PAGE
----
Ver. 320. Half froth,] Alluding to those frathy excretions called by the people Toad fpits, feen in fummer-time hanging upon plants, and emitted by young infects which lie hid in the midst of them, for their prefervation, while in their help, Jels ftate,

F ́5



His wit all fee-faw, between that and this,
Now high, now low, now mafter up, now mifs,
And he himself one vile antithefis.
Amphibious thing! that acting either part,
The trifling head, or the corrupted heart,
Fop at the toilet, flatt'rer at the board,
Now trips a lady, and now struts a lord.
Eve's tempter thus the Rabbins have expreft, 330
A cherub's face, a reptile all the reft.
Beauty that shocks you, parts that none will trust,
Wit that can creep, and pride that licks the duft.
Not Fortune's worshipper, nor Fashion's fool.
Not Lucre's madman, nor Ambition's tool,
Not proud, nor fervile; be one poet's praise,
That if he pleas'd, he pleas'd by manly ways:
That flatt'ry, ev'n to kings, he held a fhame,
And thought a lie in verfe or prose the fame :
That not in Fancy's maze he wander'd long, 340
But stoop'd to truth, and moraliz'd his fong:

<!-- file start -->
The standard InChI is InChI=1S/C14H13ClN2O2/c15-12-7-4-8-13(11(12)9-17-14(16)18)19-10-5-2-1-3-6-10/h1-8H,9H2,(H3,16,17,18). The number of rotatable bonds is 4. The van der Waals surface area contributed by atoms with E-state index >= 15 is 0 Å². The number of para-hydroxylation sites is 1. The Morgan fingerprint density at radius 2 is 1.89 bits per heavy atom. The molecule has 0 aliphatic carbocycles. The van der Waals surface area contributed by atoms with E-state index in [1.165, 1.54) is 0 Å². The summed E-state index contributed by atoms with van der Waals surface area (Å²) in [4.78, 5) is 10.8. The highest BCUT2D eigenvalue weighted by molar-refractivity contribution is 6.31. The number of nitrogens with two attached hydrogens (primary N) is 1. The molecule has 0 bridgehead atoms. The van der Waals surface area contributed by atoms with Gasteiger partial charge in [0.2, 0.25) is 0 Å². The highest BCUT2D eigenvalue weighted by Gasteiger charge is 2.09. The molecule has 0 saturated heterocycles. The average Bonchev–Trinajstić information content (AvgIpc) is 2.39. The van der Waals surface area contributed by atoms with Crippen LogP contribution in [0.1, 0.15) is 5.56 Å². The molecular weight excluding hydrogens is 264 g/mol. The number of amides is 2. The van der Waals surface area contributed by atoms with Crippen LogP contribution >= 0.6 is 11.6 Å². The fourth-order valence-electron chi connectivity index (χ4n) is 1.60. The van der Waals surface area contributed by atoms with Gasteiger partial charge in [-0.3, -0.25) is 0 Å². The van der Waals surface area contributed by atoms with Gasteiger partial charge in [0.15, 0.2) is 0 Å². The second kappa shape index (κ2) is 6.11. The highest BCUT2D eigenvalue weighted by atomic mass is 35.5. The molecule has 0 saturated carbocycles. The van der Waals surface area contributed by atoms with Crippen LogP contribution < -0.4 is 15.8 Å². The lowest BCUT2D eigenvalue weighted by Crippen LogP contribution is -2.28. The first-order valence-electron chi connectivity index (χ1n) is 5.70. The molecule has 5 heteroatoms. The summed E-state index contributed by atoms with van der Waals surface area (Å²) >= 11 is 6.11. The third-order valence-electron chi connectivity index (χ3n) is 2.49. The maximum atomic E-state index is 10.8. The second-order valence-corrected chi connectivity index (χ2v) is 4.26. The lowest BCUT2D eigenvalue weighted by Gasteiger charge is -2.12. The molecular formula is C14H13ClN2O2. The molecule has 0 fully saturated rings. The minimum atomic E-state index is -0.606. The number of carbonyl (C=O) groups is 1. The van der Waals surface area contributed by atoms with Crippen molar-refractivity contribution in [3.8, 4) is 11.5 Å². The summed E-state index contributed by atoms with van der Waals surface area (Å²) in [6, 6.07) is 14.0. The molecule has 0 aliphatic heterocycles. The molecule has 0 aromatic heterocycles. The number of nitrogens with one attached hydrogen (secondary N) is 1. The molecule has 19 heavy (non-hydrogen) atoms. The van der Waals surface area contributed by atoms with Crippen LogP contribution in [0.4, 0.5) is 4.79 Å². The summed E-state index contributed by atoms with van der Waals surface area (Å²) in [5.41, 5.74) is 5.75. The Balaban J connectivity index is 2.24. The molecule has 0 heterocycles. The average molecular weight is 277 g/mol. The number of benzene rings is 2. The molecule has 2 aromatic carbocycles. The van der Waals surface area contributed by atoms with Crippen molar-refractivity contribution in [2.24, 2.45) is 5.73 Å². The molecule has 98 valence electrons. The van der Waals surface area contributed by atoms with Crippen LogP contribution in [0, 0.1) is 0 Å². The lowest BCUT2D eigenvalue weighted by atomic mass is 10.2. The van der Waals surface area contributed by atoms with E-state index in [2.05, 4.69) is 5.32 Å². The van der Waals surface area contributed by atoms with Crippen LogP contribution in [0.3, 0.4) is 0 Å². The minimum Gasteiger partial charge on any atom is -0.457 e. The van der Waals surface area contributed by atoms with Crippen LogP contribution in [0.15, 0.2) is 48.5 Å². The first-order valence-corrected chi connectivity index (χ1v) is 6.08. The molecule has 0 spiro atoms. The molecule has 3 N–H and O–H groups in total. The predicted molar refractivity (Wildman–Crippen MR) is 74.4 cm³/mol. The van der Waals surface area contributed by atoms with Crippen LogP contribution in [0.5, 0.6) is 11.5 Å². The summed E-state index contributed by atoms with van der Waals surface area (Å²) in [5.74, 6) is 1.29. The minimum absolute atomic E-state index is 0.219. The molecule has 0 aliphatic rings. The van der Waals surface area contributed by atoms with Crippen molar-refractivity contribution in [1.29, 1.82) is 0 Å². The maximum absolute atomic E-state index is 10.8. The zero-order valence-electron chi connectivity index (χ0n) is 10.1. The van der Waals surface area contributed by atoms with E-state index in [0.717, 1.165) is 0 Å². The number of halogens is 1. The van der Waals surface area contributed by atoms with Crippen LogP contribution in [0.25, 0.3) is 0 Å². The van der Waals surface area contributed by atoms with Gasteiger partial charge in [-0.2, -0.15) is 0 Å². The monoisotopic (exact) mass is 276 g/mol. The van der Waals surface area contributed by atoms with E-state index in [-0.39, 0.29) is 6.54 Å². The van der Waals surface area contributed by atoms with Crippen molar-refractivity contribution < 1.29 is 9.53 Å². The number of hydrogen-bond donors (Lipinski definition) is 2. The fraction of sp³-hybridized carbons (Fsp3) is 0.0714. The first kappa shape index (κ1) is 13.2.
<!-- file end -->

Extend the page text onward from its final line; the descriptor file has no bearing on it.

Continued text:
Ver. 340. That not in Fancy's maze he wander'd long,] His merit in this will appear very great, if we confider, that in this walk he had all the advantages which the most poetic imagination could give to a great genius. M. Voltaire, in a MS. letter, dated Oct. 15 1:26, writes thus from England to a friend in Paris "I intend to fend you two or three poems "of Mr Pope, the best poet or England, and at prefent of al


the world. I hope you are acquainted enough with the English tongue, to be fenfible of all the charms of his "works. For my part, I look upon his poem called the

Effay on Criticism as fuperior to the Art of poetry of Eorace; and his Rape of the Lock is, in my opinion, abose "the Lutrin of Defpreaux. I never faw fo amiable an ima



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gination, fo gentle graces, fo great variety, fo much wit, "and fo refined knowledge of the world, as in this little performance."